Enteral and Parenteral Nutrition

Enteral and Parenteral Nutrition is a topic covered in the Harrison's Manual of Medicine.

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Nutritional support should be initiated in pts with malnutrition or in those at risk for malnutrition (e.g., conditions that preclude adequate oral feeding or pts in catabolic states, such as sepsis, burns, major surgery, or trauma). An approach for deciding when to use various types of specialized nutrition support (SNS) is summarized in Fig. 7-1.

Enteral therapy refers to feeding via the gut, using oral supplements or infusion of formulas via various feeding tubes (nasogastric, nasoduodenal, gastrostomy, jejunostomy, or combined gastrojejunostomy). Parenteral therapy refers to the infusion of nutrient solutions into the bloodstream via a peripherally inserted central catheter (PICC), a centrally inserted externalized catheter, or a centrally inserted tunneled catheter or subcutaneous port. When feasible, enteral nutrition is the preferred route because it sustains the digestive, absorptive, and immunologic functions of the GI tract, and because it minimizes the risk of fluid and electrolyte imbalance. Parenteral nutrition is often indicated in severe pancreatitis, necrotizing enterocolitis, prolonged ileus, and distal bowel obstruction.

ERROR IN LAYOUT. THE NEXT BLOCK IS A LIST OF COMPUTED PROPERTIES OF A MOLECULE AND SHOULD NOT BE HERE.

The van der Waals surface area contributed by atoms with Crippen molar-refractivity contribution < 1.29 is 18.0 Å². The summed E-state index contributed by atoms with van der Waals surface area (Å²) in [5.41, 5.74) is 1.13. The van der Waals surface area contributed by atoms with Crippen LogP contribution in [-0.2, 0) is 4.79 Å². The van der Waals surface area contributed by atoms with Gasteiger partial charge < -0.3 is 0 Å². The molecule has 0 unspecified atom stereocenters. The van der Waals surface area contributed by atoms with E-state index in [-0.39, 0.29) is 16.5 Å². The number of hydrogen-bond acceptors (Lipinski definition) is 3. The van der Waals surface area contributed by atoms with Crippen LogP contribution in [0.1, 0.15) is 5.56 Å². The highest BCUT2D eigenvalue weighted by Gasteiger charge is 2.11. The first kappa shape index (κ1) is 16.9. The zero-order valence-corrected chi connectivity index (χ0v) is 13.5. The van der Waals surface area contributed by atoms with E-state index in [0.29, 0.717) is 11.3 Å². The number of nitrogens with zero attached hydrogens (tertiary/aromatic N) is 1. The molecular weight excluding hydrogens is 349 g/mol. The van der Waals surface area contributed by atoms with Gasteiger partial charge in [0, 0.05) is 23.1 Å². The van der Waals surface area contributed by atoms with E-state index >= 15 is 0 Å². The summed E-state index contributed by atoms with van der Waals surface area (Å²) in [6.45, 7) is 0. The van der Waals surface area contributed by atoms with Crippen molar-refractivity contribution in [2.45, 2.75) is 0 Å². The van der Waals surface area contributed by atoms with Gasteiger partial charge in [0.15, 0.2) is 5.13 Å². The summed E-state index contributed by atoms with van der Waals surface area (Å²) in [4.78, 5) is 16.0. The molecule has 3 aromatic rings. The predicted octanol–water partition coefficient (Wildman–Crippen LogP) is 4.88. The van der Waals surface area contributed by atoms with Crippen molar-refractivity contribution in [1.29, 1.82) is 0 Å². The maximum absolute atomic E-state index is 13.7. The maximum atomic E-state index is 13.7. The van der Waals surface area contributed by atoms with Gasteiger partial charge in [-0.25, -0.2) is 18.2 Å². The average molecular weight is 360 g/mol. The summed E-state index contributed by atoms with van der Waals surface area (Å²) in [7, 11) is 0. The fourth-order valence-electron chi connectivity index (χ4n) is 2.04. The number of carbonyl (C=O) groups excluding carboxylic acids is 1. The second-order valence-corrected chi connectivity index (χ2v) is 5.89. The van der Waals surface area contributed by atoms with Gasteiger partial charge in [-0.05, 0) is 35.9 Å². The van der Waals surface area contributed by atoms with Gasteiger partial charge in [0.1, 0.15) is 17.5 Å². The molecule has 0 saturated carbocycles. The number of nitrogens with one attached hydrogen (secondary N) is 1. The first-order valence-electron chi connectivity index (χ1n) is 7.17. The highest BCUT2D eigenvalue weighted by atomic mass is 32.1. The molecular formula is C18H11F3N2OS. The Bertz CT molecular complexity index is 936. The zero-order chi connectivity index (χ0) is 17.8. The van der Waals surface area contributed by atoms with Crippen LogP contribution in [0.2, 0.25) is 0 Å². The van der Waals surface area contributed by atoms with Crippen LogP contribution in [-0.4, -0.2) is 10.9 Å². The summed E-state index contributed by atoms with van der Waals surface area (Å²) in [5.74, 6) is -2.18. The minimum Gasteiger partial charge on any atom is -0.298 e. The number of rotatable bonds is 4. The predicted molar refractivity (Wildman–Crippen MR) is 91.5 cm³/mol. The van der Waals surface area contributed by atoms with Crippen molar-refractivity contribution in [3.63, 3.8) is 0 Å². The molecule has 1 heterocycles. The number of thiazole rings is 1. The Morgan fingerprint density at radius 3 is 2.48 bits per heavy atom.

Decision-making for the implementation of specialized nutrition support (SNS). CVC, central venous catheter; PCM, protein-calorie malnutrition; PICC, peripherally inserted central catheter. (Adapted from chapter in Harrison’s Principles of Internal Medicine, 16e, by Lyn Howard, MD.)

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